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Signal Photos


An eye in the sky

Posted: March 30, 2010 9:10 p.m.
Updated: March 31, 2010 4:30 a.m.

Jim Martin, creator of On-Target Aerial Services, demonstrates a remote-control aerial camera mounted on a 25-foot mast. He can see from the camera's point of view using a special glasses with a built-in display.

Jim Martin peers down on the Santa Clarita Valley as a hobby, but he’s hoping to make it an income source.

A machinist by trade, the Valencia resident is the founder of On-Target Aerial Services, his specialty being elevated mast photography.

Using a camera mounted on a mast that extends about 35 feet, Martin can capture images with a different perspective. His Web site features sweeping shots of local parks and developments.

“You get a vantage point that you can’t get from a straight-on, street-level shot,” Martin said.

Martin said he’s provided the city with a number of photos from area parks and events, and said he’d like to start delving into real-estate site photography.

On-Target started as a hobby, Martin explained. A radio-control helicopter enthusiast, he started experimenting with craft-mounted cameras. Eventually, he started designing his own camera rig.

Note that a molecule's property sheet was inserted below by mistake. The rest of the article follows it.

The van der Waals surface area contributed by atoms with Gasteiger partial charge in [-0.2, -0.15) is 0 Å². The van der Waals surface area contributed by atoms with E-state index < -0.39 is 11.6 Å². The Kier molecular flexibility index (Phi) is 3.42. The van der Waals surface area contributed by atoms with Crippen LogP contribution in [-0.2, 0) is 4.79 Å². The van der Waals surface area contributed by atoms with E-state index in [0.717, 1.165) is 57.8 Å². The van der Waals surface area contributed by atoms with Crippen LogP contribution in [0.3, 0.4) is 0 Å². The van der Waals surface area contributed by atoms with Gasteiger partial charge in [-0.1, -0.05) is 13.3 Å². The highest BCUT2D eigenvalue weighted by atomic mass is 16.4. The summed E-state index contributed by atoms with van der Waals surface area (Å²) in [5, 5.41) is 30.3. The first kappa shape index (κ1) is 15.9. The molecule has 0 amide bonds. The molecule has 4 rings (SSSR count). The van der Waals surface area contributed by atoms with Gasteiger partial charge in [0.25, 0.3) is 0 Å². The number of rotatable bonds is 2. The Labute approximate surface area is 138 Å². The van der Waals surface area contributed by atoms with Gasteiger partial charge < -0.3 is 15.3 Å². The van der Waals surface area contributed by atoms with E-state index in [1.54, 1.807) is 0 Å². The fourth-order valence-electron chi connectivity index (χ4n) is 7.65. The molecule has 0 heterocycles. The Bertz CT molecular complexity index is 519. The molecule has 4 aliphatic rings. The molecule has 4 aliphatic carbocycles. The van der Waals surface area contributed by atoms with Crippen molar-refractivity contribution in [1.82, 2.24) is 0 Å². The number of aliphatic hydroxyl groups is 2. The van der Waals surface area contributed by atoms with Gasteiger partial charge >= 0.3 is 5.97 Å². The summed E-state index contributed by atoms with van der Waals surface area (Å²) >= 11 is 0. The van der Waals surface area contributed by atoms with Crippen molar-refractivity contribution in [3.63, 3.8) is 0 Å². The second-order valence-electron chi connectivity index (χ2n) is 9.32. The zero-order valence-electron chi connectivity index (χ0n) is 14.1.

His current setup — which can be mounted atop a mast or underneath a small copter — holds a digital camera with servo-driven controls that allow the user to rotate, tilt and focus the camera.

To see what he’s shooting, Martin uses a high-tech monocle system that looks like a pair of sunglasses, and tethers it to the camera via a cable or with a wireless transmitter/receiver.

Martin is working on a system that uses gear-driven motors rather than servos, which he said will allow more precise control.

“My goal is to build systems with a number of applications,” he said. “I try to take hobbies and do something with them.”

Martin’s typical setup is a mast that extends to 35 feet tall, and he is building another setup with a mast reaching up to 60 feet.

He said he’s garnered interest from everyone from city officials and TV news crews to a U.S. marshal.

Martin said he’s even been labeled “the Google guy” by some people who spotted him photographing in public — a reference to Google’s street-view photographers.

“I’m trying to sell the city on the idea of virtual tours,” he said.

For now, Martin is keeping his eye in the sky on pro bono terms.

“I’m a true believer in paying it forward,” he said.

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